When you watch a movie that’s a re-make of an older movie (which was also probably adapted from a musical adaptation of a novel) – do you ever mope and wonder if anything out there is original anymore? Is there really nothing new under the sun? I like to be cynical and sleep bitterly in this camp from time to time, sure that our collective imaginations are being mercilessly wiped away by some Never Ending Story-esque of a Nothing. “This is all that’s left of Fantasia!?” But then I consider the very concept of originality and I start to chuckle a little. Because, in some way, aren’t we all to our very cores just a copy of a copy of a copy – replicas of a sort? If so, does the act of appropriating warrant hysteria at the loss of originality? Or, can we marvel at the ability of a replica to creatively redirect us to The Source of true imagination and authorship?

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In recent years, mash-up musicians like Girl Talk have forced us as listeners (and Intellectual Property Attorneys), to address this question of originality. Can you take something that already was and make it new? Perhaps you look at the art culture of the ‘80s and tsk disapprovingly at artists like Sherrie Levine where, in her exhibit entitled “After Walker Evans,” she merely re-photographed Evans’ famous images, then hung them on the wall and called them her own. Maybe you wanted to hurl when Richard Prince’s 1975 Untitled (Cowboy), a simple re-photograph of a famous Marlboro Man add, sold for one million dollars in a 2005 auction at Christie’s. But artists like Levine and Prince work with the sole purpose of questioning the idea of authorship and originality. As an artist myself, there’s something infuriatingly lazy about their work – but also something entirely true to point. Who is the author? What makes a work of art (or anything for that matter) mine?

Long has the debate raged as to whether or not there is anything truly new or original anymore…as if there once was such a thing. Critics like Roland Barthes have even commented that the truth of writing is that “the writer can only imitate a gesture that is always anterior, never original.” Basically, in writing, we are copycatting the marks of an alphabet to create words that form sentences and thoughts. Barthes was sort of a bummer.

But let’s deconstruct for a moment. If I paint, did I bind the canvas? Mix and bottle my paints? Grow a pear tree with which to organize my still life model? No. If I am a photographer, whether Walker Evans or Sherrie Levine, did I mix the fixer? Build my camera? The film? Create the light? The subject? No. The truth is, everything is composed of something else. The process of creating always, under every circumstance, involves taking something that is and making it into something else that is new. In that way, nothing is new. And yet, everything is new isn’t it?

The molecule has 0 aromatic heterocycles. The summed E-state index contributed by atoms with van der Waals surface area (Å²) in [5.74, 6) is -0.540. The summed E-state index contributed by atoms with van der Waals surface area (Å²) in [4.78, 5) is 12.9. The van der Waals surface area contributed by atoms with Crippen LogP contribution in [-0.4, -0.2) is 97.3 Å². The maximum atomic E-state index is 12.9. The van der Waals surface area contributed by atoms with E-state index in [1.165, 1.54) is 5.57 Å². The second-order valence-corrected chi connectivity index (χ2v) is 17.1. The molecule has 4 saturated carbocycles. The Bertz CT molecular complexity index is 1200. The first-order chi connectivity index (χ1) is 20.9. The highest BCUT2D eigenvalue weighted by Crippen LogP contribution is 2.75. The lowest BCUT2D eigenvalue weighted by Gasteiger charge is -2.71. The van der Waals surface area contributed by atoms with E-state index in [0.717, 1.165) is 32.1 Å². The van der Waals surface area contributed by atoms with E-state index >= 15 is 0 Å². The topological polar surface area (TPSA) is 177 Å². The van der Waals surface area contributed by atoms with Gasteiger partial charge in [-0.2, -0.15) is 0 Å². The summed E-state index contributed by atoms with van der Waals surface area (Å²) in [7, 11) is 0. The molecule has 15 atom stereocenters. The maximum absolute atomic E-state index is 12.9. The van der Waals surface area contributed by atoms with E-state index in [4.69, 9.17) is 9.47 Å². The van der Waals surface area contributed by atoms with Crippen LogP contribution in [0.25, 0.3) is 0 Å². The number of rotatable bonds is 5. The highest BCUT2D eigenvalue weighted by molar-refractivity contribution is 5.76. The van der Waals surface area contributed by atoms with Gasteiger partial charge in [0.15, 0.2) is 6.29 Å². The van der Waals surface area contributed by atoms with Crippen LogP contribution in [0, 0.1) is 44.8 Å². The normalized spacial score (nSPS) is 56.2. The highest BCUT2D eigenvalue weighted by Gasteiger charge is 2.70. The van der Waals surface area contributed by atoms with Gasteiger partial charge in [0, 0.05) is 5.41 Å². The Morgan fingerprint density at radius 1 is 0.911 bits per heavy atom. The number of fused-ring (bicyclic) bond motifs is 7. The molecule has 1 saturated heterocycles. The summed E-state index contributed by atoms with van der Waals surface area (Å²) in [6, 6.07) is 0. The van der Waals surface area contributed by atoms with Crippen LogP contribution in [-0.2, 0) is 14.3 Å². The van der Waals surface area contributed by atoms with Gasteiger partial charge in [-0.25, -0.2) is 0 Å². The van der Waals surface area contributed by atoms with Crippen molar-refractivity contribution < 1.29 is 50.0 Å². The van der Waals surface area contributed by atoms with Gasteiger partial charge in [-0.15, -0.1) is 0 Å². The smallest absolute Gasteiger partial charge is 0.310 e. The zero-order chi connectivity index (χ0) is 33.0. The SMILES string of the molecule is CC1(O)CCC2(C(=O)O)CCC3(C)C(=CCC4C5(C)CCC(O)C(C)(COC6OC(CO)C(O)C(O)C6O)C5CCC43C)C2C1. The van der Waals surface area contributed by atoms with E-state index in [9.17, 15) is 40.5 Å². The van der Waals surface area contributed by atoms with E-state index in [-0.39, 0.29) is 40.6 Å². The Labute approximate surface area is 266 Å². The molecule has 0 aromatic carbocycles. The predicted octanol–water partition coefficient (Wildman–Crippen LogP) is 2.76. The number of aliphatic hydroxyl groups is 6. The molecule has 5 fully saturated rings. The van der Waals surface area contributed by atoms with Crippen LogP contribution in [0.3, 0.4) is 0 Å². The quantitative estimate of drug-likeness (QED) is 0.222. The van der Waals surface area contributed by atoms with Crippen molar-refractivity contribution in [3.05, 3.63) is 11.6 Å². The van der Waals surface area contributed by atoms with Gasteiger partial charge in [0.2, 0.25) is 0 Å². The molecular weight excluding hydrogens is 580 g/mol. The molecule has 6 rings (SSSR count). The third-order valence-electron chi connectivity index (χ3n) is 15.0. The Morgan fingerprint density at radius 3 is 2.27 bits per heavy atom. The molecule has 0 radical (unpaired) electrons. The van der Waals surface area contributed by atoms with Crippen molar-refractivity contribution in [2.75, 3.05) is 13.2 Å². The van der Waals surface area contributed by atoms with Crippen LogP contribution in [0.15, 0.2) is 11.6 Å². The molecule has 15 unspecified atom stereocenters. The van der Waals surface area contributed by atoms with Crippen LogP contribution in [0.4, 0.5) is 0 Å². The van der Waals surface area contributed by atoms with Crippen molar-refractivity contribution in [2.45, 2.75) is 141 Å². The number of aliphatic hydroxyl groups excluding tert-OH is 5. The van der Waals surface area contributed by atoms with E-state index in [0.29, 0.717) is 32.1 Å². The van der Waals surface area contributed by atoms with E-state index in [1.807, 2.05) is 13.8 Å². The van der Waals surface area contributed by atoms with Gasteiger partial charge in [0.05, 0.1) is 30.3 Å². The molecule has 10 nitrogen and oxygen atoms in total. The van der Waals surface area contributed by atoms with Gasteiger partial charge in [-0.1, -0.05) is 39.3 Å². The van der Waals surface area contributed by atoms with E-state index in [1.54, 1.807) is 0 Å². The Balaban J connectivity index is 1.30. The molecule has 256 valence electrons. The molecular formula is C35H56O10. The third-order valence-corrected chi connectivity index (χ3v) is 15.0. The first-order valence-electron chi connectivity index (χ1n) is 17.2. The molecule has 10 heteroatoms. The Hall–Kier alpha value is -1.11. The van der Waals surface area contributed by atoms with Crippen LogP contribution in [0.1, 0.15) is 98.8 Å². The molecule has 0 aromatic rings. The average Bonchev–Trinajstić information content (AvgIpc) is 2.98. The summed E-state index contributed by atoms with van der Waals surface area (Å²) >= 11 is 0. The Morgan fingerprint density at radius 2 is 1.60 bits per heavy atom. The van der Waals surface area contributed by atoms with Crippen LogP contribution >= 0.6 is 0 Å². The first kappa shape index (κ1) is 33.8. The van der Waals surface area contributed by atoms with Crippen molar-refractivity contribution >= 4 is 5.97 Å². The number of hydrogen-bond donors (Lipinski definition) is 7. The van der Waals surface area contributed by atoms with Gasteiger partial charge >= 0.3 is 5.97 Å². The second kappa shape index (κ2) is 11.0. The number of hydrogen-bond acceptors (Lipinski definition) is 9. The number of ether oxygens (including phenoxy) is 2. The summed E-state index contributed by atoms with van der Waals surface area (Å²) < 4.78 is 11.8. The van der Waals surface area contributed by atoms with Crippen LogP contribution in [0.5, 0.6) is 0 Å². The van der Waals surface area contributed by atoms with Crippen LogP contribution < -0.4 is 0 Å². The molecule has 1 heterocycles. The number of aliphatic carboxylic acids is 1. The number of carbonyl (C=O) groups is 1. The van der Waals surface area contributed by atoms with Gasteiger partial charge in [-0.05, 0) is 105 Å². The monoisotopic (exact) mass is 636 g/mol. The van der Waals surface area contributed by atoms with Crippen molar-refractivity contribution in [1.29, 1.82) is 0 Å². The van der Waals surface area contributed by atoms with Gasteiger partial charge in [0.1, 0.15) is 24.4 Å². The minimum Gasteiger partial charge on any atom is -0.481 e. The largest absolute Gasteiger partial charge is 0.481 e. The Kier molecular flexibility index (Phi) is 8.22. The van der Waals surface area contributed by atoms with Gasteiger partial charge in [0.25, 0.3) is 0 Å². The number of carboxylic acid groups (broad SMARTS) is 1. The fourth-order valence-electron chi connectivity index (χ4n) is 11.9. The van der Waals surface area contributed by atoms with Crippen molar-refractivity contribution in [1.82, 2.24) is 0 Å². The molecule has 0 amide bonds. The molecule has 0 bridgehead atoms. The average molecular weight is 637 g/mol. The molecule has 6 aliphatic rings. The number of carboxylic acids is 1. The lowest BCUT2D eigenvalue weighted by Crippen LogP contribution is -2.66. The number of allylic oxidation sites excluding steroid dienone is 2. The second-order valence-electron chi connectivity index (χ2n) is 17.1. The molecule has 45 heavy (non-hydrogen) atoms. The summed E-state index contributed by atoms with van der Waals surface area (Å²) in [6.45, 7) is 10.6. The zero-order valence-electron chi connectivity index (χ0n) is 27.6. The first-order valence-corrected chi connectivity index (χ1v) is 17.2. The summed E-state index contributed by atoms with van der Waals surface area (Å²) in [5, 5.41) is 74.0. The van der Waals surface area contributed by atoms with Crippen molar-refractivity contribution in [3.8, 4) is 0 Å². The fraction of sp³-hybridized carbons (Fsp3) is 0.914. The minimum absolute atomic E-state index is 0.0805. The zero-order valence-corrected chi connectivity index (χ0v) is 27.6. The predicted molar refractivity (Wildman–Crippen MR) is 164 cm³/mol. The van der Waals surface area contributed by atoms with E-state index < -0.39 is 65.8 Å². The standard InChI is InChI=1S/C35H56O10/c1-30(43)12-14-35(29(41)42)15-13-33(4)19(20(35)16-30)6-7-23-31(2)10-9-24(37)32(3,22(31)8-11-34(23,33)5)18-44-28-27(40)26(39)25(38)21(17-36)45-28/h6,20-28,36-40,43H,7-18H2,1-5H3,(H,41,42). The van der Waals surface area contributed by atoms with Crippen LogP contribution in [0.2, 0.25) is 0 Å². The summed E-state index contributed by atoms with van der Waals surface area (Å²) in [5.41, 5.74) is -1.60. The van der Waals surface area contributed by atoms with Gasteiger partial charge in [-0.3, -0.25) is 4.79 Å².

What is the root of our compulsion to imitate?

Repetition binds us to a thing. Think about saying “I love you.” If it’s true, you never say it once to a person. You say it over and over again. Repetition gives us momentum. Someone once said that to make an impression, you repeat the point three times. Not two times. Not four times. Thrice. Repetition allows us to look at a thing with renewed vision and appreciation. Just think about newborn babies.

Walter Benjamin warned of the loss of aura, of special-ness, in artwork due to the evils of reproduction. But I can’t get on board. There is something in an imitation that is spectacular because it’s an imitation. Just think about a great cover song (Please, please, listen to this video of Lissie covering Kid Cudi’s “Pursuit of Happiness”…pardon the profanity).

I know Easter is supposed to be my favorite holiday, but it’s always been Christmas for me. I love getting presents, giving presents, and the quiet and mysterious fruition of a great promise that was centuries in the making. In the spirit of Christmas in July, a season when the ultimate “cover” came to bear (for the under-caffeinated, I’m talking about Jesus in the image of God), I wanted to mention some of my favorite cover songs. Songs that took an original and completely made it new for me. They are, each of them, awesome transformation stories that point towards The One who came to make all things new – even me, a rough and messy counterfeit (repeat x3).

In no particular order (and I know there are holes in this list):

1. Passion Pit’s cover of “Dreams” by the Cranberries

2. The Animals covering “House of the Rising Sun” originally recorded by Tom Ashley and Gwen Foster

3. Lissie’s cover of “Pursuit of Happiness” by Kid Cudi

4. Mumford and Sons cover of “The Boxer” by Simon and Garfunkel

5. Ryan Adams cover of “Wonderwall” by Oasis

6. Jeff Buckley covering “Hallelujah” by Leonard Cohen

7. Johnny Cash covering “Hurt” by Nine Inch Nails

8. White Lies “Bigger Than Us” music video is obviously pointing towards E.T. and I can’t not beg you to go watch it.

9. Phish covering “Loving Cup” by the Rolling Stones

10. The Fugees covering “Killing Me Softly” originally recorded by Lori Lieberman

11. UB40’s cover of “Red Red Wine” by Neil Diamond (I know you thought it was Bob Marley, and I’m sorry (not sorry) but I freaking love this song)

12. Cat Power’s cover of “I Found a Reason” by Lou Reed

13. D.H.T. covering “Listen to Your Heart” by Roxette

P.S. In case you’re wondering, according to NPR, the song “La Di Da Di” by Doug E. Fresh and Slick Rick is the most covered song of all time.